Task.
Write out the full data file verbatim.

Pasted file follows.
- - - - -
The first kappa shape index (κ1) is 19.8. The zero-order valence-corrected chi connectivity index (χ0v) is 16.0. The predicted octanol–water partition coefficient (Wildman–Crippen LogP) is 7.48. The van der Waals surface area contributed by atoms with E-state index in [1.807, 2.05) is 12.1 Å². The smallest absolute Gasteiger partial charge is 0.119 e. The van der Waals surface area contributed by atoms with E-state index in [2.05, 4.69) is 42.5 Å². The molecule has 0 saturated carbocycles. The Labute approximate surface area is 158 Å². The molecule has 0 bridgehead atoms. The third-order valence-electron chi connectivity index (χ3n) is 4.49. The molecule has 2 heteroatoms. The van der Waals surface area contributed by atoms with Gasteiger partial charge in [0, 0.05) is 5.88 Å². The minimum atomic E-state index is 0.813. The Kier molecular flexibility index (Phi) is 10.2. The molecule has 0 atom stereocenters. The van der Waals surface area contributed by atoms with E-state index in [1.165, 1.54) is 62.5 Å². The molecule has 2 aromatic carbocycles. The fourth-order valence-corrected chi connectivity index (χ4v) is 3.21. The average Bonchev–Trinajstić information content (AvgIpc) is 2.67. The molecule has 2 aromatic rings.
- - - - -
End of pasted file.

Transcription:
The first kappa shape index (κ1) is 19.8. The zero-order valence-corrected chi connectivity index (χ0v) is 16.0. The predicted octanol–water partition coefficient (Wildman–Crippen LogP) is 7.48. The van der Waals surface area contributed by atoms with E-state index in [1.807, 2.05) is 12.1 Å². The smallest absolute Gasteiger partial charge is 0.119 e. The van der Waals surface area contributed by atoms with E-state index in [2.05, 4.69) is 42.5 Å². The molecule has 0 saturated carbocycles. The Labute approximate surface area is 158 Å². The molecule has 0 bridgehead atoms. The third-order valence-electron chi connectivity index (χ3n) is 4.49. The molecule has 2 heteroatoms. The van der Waals surface area contributed by atoms with Gasteiger partial charge in [0, 0.05) is 5.88 Å². The minimum atomic E-state index is 0.813. The Kier molecular flexibility index (Phi) is 10.2. The molecule has 0 atom stereocenters. The van der Waals surface area contributed by atoms with E-state index in [1.165, 1.54) is 62.5 Å². The molecule has 2 aromatic carbocycles. The fourth-order valence-corrected chi connectivity index (χ4v) is 3.21. The average Bonchev–Trinajstić information content (AvgIpc) is 2.67. The molecule has 2 aromatic rings.